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Post Floods and Destruction, Kerala Gears up to Address This Silent Malady

Dr Cini Biju, a doctor at the Family Health Centre in Kadakampally, says that the government is creating its own army of psychologists, counsellors, psychiatrists to battle the state’s mental health crisis.

Aishwarya Kumar | News18.com@aishwaryak03

Updated:March 27, 2019, 5:16 PM IST
Post Floods and Destruction, Kerala Gears up to Address This Silent Malady
National Disaster Response Force (NDRF) personnel use rafts to rescue flood-affected residents after heavy rains in Kerala. (Image: News18/Vikas Thakur)

Chengannur/Thiruvananthapuram: Ammini’s house near the famous Chakkulathukavu temple in Neerattupuram is inundated every year. Much like previous years, this year too, she made the journey to her daughter’s home in Chengannur, a usual safe zone for the 85-year-old.

This time, however, the gods had a different plan for her, she says. Her daughter’s rented home in Chengannur was flooded as non-stop rains lashed the state and the rivers went into a spate. Ammini’s eyes well up as she narrates how she was rescued and brought to the relief camp in Chengannur. She says she gets food and water at the camp, but medicines for her heart condition and diabetes are unavailable. “We’ve lost everything,” she says.

Her daughter, who is also in the relief camp with her two young kids, says the thought of going back home scares her. “My husband is in the Gulf and he didn’t have a job for about six months. We were certain that our rented house in Chengannur will not be flooded. Look at us now. I’m scared of going back to the house. How are we going to survive?” she says.

There are many like Ammini and her daughter across the state who can’t stand the thought of going back home. This has got many worried, including the administration.

Dr Cini Biju, a doctor at the Family Health Centre in Kadakampally, says that the government is creating its own army of psychologists, counsellors, psychiatrists to battle the state’s mental health crisis. At the relief camp she works with in Thiruvananthapuram, she says there are a few people who have shown suicidal tendencies.

“All these people are now going to go back home to nothing. A big zero. They need to be told that they are not alone in this struggle,” the doctor says, adding that while the state government’s project is yet to fully start across the state, it definitely has started taking shape.

At the relief camp that she works with, she says, there are many people of North India too. “They keep saying “humne kisi ka kya bigaada hai jo humare saath hua yeh (What have we done to other people that such a tragedy has struck us). Now imagine, these are people whose houses and investments are still intact and they still feel so hopeless. What about those who’ve lost everything?” Dr Biju says.

In places like Edanad, in the interiors of Alappuzha district, there have been reports of a dearth in relief and aid, by virtue of its demography. People who come from that area, for example, must be in far worse conditions, Dr Cini adds. “There needs to be counselling in an organised way. It is definitely an imperative aspect of getting their lives back on track,” she further says.

Students of psychology too are contributing to this exercise. Rity Thomas, a 1st year MSc student in Mangalore, has taken a week off from college along with three of her other friends to come back to her home town to help people. “The volunteers are busy with distributing relief material and providing aid. They can’t step in for psychological help too. We wanted to help. There are chances of such tragedies leading to disorders. One can’t see the symptoms for a few weeks, there has to be continuous monitoring,” she says.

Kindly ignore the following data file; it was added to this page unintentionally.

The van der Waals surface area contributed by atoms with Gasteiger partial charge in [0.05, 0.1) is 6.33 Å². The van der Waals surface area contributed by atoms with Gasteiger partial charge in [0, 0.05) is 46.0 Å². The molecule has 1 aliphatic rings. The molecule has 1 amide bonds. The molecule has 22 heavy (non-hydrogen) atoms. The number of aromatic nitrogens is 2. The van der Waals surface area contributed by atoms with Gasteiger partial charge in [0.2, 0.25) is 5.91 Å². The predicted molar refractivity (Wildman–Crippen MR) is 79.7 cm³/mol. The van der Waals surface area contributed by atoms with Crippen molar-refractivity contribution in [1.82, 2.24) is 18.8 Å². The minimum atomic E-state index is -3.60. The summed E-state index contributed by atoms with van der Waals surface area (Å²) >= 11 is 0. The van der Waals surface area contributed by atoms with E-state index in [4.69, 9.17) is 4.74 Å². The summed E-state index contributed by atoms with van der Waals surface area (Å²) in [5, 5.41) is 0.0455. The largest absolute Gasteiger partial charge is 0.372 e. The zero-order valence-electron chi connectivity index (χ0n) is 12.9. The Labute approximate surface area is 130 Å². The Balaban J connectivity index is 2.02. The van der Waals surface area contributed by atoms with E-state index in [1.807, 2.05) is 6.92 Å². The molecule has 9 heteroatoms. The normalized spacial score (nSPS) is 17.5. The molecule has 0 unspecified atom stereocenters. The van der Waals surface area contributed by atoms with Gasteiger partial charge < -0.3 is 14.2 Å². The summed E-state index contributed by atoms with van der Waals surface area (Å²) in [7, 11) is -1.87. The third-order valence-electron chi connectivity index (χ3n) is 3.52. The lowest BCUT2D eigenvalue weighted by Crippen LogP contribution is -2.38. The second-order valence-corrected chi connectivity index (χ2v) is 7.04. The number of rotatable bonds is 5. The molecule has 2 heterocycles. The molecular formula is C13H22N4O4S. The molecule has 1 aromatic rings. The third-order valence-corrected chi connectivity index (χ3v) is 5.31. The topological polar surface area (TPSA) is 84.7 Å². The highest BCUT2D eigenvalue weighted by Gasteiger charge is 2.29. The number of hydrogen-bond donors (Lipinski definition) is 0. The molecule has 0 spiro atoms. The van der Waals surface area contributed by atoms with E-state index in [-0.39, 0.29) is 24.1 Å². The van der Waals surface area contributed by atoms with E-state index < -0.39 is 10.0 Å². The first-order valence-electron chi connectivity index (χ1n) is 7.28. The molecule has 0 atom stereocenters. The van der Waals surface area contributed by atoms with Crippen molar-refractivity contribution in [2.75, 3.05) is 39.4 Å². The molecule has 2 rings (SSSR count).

Post Traumatic Stress Disorder (PTSD) is something that needs to be looked at carefully. “One can think this is nothing or maybe very common, but the fact is that the symptoms don’t show up for as long as a month after the incident,” she says.

“The people need to be told that there is life ahead. They need to be reassured that lives can be rebuilt and that they are not alone. It’s not an easy task but it has to be done,” she says.

Dr Bijumon, an assistant professor at the Thiruvananthapuram Ayurveda College, who is now stationed at a relief camp in Chengannur tells News18 that there were skin abrasions and minor injuries that they received while getting into the boats. Psychological stress, however, is a big problem.

“No matter what the injury, they will come to us for medicines and start crying within 5 minutes. “Elam pooyi illiye” (We’ve lost everything) is what they keep saying. I think there is something that has started officially. Many people have vacated the camps too, so it needs to be ensured that they are counselled too. Children need it the most. This action needs to be done at the panchayat level and nobody should be left out. This process of counselling needs to continue at least for the next 5-6 months,” he says.

Initially, they were all smiling during the check-up, he added. “They joke around with people. Then suddenly they start crying. They narrate how they built their houses. It always ends in tears and understandably, there is a continuous thought of loss looming on their minds,” he says.

“Many of them went to see their houses for the first time on Tuesday. It was mostly the men who went to see and when they came back to the relief camp they were completely down and out. It’s heart-breaking to see them like this and there definitely is need to help them emotionally in a professional way,” he adds.

| Edited by: Ashutosh Tripathi
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